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A Jewish Child’s Memories of his Family’s "Conversion" from Orthodox to Reform Practices (1880s)

The integration or assimilation of Jews into German society was not just a matter decided between Jews and non-Jews. As this excerpt from Victor Klemperer’s (1881-1960) memoirs reveals, liberal Jews faced difficulties within their own religious community as they tried to maneuver between Orthodox Judaism and the assertion of their own Germanness. When Klemperer’s family moved to the city of Bromberg in 1884, this tension came to the fore; but it also provided the perfect opportunity to “convert” – not to Christianity but to the liberal Jewish reform movement.

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[ . . . ]

If I recall correctly, the decisive and concluding event of this first period followed immediately after this wedding celebration.

Father has gone away somewhere. Occasionally he travels to neighboring hamlets for weddings and funerals, but he always returns in the evening. This time he is supposed to be away for three days; his departure is surrounded by secrecy and commotion, and mother stays behind, noticeably anxious. Then a telegram arrives, is torn open with the utmost excitement, and read aloud with delight. The five words are etched in my mind forever, like a verdict of fate: “Went well, thank God – Wilhelm.”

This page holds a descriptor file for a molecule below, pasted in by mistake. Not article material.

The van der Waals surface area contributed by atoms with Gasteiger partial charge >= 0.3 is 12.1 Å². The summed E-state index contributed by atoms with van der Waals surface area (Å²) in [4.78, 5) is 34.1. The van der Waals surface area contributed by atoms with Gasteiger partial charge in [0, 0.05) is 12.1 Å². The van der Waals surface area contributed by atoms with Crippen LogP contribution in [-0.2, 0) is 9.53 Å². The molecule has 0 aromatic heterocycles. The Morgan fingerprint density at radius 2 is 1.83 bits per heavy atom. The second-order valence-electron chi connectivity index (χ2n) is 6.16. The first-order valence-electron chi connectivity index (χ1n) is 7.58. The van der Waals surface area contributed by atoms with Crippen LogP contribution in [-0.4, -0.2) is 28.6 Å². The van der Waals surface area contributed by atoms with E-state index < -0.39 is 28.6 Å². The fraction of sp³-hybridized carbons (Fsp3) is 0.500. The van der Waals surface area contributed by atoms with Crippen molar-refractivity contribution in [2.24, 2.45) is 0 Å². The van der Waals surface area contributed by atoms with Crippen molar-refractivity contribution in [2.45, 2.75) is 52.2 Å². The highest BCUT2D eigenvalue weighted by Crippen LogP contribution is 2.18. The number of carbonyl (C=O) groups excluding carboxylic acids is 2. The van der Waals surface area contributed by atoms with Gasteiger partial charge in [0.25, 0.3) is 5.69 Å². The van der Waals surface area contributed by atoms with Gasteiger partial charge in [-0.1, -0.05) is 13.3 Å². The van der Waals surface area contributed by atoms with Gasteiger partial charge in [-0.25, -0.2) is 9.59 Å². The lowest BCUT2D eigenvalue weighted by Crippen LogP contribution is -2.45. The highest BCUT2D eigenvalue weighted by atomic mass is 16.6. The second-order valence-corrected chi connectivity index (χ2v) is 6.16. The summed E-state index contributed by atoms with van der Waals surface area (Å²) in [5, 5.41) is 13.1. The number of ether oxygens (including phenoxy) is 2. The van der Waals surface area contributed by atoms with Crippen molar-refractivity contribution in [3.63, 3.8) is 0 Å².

The most important of these five [words] were “thank God.” There were times when I regarded them merely as an automatic, mechanical interjection on the part of the sender; there were also rebellious times when I deemed them a form of inherent hypocrisy. Both were definitely wrong. Surely, my father’s own thinking and the positivist current of the times, in addition to the sarcastic skepticism of his eldest sons, had encroached upon his childlike faith even in those days. Any individual immortality, a hereafter adorned with worldly attributes, would have hardly existed for him anymore. But almost as certainly, the anthropomorphized image of a personal creator – an inconceivable and severe, yet fundamentally kind old man somewhere above the clouds – never left his heart and always consoled him. His religious credo, however, like that of the moderate rationalists among the eighteenth-century philosophes, was already completely exhausted when it came to the point of believing in a personal God – and that’s what fully justifies the deep religious sigh in his telegram. The Jewish religion was dear to him because it did not demand from him any belief in miracles. Yet he regarded the external commitments it imposed on him – holiday rites and dietary regulations – as remnants of an earlier stage of mankind that had since become devoid of meaning, as tiresome shackles in the modern world. These shackles must have rubbed him the wrong way considerably more in Bromberg than earlier on in Landsberg. Landsberg was located in the province of Brandenburg. There, he was the “Preacher Dr. Klemperer.” Bromberg belonged to the province of Posen (Posznán) and was essentially more “eastern” in character. Here, he was the rabbi of a community with Polish leanings, isolated from his fellow German citizens, forced into orthodoxy by the members of his parish, and closely monitored in his observance of it. I can still see my father in the kitchen: in his left hand he holds a goose stomach up to his near-sighted eyes, in his right hand a prodding pocket knife normally used to cut the ends of cigars. A nail is stuck in the stomach, its tip gleaming visibly through the outer skin. If the stomach is pierced, the goose is considered impure and inedible. A shabby woman, frightened, waits for the rabbi’s decision. Father keeps on

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